Salvation Army Corrections Services Connect Inmates to Hope & Healing


By Brooke Turbyfill, staff writer for The Salvation Army Southern Territory publication, The Southern Spirit. Learn more at

One of Columbia Record’s best-selling songs ever was a Simon & Garfunkel tune penned in 1969 with these opening lyrics:

When you’re weary, feeling small

When tears are in your eyes, I’ll dry them all

I’m on your side, oh, when times get rough

And friends just can’t be found

Like a bridge over troubled water

I will lay me down

Paul Simon once said he felt the universality of the song was in its simplistic lyrics to which all human beings can relate. At its most fundamental purpose, The Salvation Army Correction and Institutional Services Department exists to help prisoners and their families know that there is no water too deep – no trouble too difficult – for the Lord to reach them with his love. When inmates are incarcerated, they and their families endure hardships of multiple kinds, and The Salvation Army Correction and Institutional Services Department seeks to be a sort of “bridge over troubled water” to help the inmates and their families find healing in Jesus Christ.

Rooted in The Salvation Army’s mission to preach the gospel of Jesus Christ and to meet human needs in his name without discrimination, Correctional Services and its ministry is much more than how many inmates it serves, the number of prisons its correspondence materials reach or the amount of meetings provided to incarcerated groups. “Our correctional ministries must also include a spiritual dimension of healing and hope which speaks to the transformation of the many aspects of brokenness which come out of the judicial process,” said Chris Craig, correctional and institutional services director.

The department, which began Bible correspondence as a key ministry in the late 1960s, has shifted its emphasis to reflect a more holistic approach to reaching the inmates, their families and those who are re-entering society. Three primary means of reaching out to this population of people is preventative resources, incarcerated outreach and re-entry/re-unification services.

Working to act as a bridge between an inmate, prison chaplains and the local Salvation Army in a particular area, said Craig, equips The Salvation Army corps officers, social service centers, shelters and divisions to act as pastoral presence. For example, under the holistic umbrella of outreach to inmates, an inmate could send a letter to the territorial correctional office requesting help for his or her family with utilities or food assistance. Then, the territorial correctional office would send that letter onto the local Salvation Army, at which point this location could offer services and the local corps gets involved by inviting the family to attend a holiness meeting or corps program. The office would be “a bridge of communication between the prisoners, prison chaplains and local field commands,” said Craig. Akron_man_in_chapel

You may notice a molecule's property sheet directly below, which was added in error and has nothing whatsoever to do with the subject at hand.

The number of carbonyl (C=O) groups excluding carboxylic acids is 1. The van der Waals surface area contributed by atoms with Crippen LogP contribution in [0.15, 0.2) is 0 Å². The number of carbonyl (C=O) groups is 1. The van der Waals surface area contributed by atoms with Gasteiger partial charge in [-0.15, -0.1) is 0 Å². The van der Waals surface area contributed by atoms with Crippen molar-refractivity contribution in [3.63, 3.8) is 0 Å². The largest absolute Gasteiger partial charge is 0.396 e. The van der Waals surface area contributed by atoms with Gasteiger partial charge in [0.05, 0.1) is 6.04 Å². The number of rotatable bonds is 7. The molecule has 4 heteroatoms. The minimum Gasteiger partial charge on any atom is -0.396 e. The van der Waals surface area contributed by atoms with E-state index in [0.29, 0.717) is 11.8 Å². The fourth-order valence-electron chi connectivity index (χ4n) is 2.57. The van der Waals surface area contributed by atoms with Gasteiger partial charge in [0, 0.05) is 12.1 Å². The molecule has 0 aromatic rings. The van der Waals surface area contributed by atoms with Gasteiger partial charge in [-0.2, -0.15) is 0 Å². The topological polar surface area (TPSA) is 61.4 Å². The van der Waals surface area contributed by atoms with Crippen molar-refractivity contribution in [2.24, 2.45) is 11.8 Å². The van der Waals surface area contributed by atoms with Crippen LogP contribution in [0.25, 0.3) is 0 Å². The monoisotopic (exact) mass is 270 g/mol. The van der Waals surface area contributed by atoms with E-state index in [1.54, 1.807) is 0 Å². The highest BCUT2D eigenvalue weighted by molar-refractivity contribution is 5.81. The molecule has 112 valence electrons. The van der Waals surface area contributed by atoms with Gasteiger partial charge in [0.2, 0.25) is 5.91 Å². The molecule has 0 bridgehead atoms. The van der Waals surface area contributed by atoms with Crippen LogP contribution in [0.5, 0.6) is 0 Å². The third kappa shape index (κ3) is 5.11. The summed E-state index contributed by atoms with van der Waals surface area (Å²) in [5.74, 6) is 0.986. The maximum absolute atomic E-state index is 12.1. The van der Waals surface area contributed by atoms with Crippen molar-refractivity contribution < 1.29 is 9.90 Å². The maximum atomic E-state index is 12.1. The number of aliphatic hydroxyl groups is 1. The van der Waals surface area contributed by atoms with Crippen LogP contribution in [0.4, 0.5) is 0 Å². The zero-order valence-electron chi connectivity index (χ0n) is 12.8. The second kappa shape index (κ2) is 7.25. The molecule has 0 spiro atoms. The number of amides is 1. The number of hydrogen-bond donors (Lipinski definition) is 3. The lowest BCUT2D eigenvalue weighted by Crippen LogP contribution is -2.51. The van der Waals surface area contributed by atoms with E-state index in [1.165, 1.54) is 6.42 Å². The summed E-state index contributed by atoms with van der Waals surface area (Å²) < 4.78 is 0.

Part of the new means of outreach is a change in Bible correspondence curriculum. In the past, the curriculum – which hasn’t been revised since 1992 – centered on Scripture memorization. The new curriculum, rolled out in early 2013, is based on Scripture that is memorized but also applied contextually. The curriculum is built around the Motivational Interviewing five-step recovery model. The five courses and a sixth trainer’s guide use reflective questioning to help an inmate not only learn Scripture, but also be able to relate to the memorized verses personally.

The courses are used for individual and group study in approximately 350 prisons throughout the USA South, and inmates regularly write to share how the Lord is using the question/answer format to speak to them. They also share sketches they have drawn, as directed by a particular course question, that reflect their relationship with God the Father, Son and Holy Spirit. Courses contain passages from the Old and New Testaments, such as stories in Genesis 35:1-7, so that course participants know it is O.K. for them to wrestle with life questions and with God. Each course is reviewed by two Bible Guides. Major Elizabeth Grider, a Bible Guide, said, “Completing the Bible Correspondence course gives the inmates an opportunity to make changes in their lives. Accepting Christ can bring peace, joy, freedom and hope when he rules in their hearts and lives.”

Reflective questions help the inmates see themselves in the context of Bible passages, considering how their own stories connect to the messages in Scripture.

“The courses are built around open-ended questions that give prisoners the opportunity to explore how the Bible could play a role in their lives. Essentially, the courses are a guide towards the cross,” said Craig.

A quarterly e-newsletter will soon be launched to help local Salvation Army units and chaplains work more closely together. Each newsletter will provide links for resources for not just currently incarcerated men and women, but also those who are re-entering society. The department also plans to expand the course curriculum, including adding Spanish translation.


To learn more about The Salvation Army’s prison ministries, please visit